Playing on the wariness of police regarding any form of political protest, Mr Dobrokhotov and several of his fellow activists in January stood several hundred metres from the Russian government building with tape over their mouths and holding blank white signs. Although they made a point of making no political statements - verbal or written - they were nonetheless detained by police, with Mr Dobrokhotov eventually receiving a five-day sentence for cursing at police.
In one stunt in 2006, he and his group attempted to deliver several "suspicious" large stones to Russia's Federal Security Service, the main successor agency to the KGB, after the agency claimed to have cracked a British spy ring that used a secret rock containing electronic devices to communicate. "Of course police stopped us well before we got to their headquarters carrying these big rocks," Mr Dobrokhotov said.
Moscow police know him well and often seem to have information about when and where his group's events are planned. "I presume they are either reading our e-mails or listening to our phones," he said. With such a small number of active opposition activists and even less access to the national media, Mr Dobrokhotov and his group rely largely on the internet to create a buzz over their pranks. "We live in an information age, where it's not necessarily as important to gather a bunch of people on the street, but rather to be colourful and different ? so that bloggers talk about your demonstration and circulate videos on the internet," he said. "A demonstration with 2,000 participants on the street, for example, can go almost completely unnoticed if it's boring."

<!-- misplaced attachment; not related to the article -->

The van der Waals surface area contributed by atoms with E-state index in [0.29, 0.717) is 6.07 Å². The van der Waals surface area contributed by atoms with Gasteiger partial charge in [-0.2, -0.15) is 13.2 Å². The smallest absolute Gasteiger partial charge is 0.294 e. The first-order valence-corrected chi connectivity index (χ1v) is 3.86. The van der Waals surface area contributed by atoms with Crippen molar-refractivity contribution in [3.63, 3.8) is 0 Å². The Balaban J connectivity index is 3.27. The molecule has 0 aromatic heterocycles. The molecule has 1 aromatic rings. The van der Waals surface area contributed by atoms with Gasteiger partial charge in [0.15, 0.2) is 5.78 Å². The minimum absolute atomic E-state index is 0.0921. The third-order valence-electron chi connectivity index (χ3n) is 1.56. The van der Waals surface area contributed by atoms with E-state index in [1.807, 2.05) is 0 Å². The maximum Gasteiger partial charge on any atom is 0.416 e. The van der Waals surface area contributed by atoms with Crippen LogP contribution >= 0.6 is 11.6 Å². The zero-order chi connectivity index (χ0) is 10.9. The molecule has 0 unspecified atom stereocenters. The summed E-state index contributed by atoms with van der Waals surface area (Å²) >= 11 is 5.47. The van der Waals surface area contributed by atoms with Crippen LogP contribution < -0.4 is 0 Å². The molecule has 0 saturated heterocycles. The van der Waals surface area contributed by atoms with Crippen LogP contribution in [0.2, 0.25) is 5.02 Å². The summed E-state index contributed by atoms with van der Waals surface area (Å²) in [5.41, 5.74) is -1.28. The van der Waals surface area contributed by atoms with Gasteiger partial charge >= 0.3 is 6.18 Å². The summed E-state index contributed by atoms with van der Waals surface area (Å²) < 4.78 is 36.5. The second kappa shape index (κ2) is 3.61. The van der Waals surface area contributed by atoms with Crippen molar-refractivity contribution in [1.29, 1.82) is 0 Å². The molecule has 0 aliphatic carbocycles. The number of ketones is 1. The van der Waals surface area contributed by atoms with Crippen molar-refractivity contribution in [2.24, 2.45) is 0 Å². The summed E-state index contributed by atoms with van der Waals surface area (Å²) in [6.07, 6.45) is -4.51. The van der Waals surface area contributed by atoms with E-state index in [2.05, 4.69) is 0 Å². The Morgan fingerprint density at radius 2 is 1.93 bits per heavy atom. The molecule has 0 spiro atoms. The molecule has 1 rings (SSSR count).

While most of the stunts spearheaded by Mr Dobrokhotov are the result of coffee house brainstorming with his fellow activists, his most famous performance was a spontaneous outburst in December at a speech by Dmitry Medvedev, the Russian president, dedicated to Constitution Day, a national holiday. The speech came as Mr Medvedev was leading a drive to change the Russian constitution to extend presidential terms to six years from four, a measure many believe is meant to pave the way for Mr Putin's return to the Kremlin in 2012 and another 12 years in office.
Mr Dobrokhotov had managed to get his hands on a ticket. He said he was not planning any trouble. But at one point during the speech, he started heckling Mr Medvedev, calling the amendments "shameful", before he was wrestled from his seat by the presidential secret service and escorted out of the auditorium. "I just lost my patience," he said. Mr Medvedev's request to let the young man stay ("To be honest, the purpose of the constitution is to allow everyone to voice his opinion") went unheeded by the men charged with protecting the president.
It was a rare unscripted moment in Russia's carefully scripted political life, and while footage of the incident did not make the national television news that evening, it was shown on a local television station in St Petersburg, Russia's second city. Mr Dobrokhotov is finishing his doctoral dissertation at Moscow's Higher School of Economics as well as attempting to get on the ballot as an independent candidate in the Moscow city legislature elections, which are slated for next month.
He said, however, that he does not really think of himself as a politician. "I just want to be able to tell my grandkids that I did everything I could, that it's not my fault that the situation is like this." firstname.lastname@example.org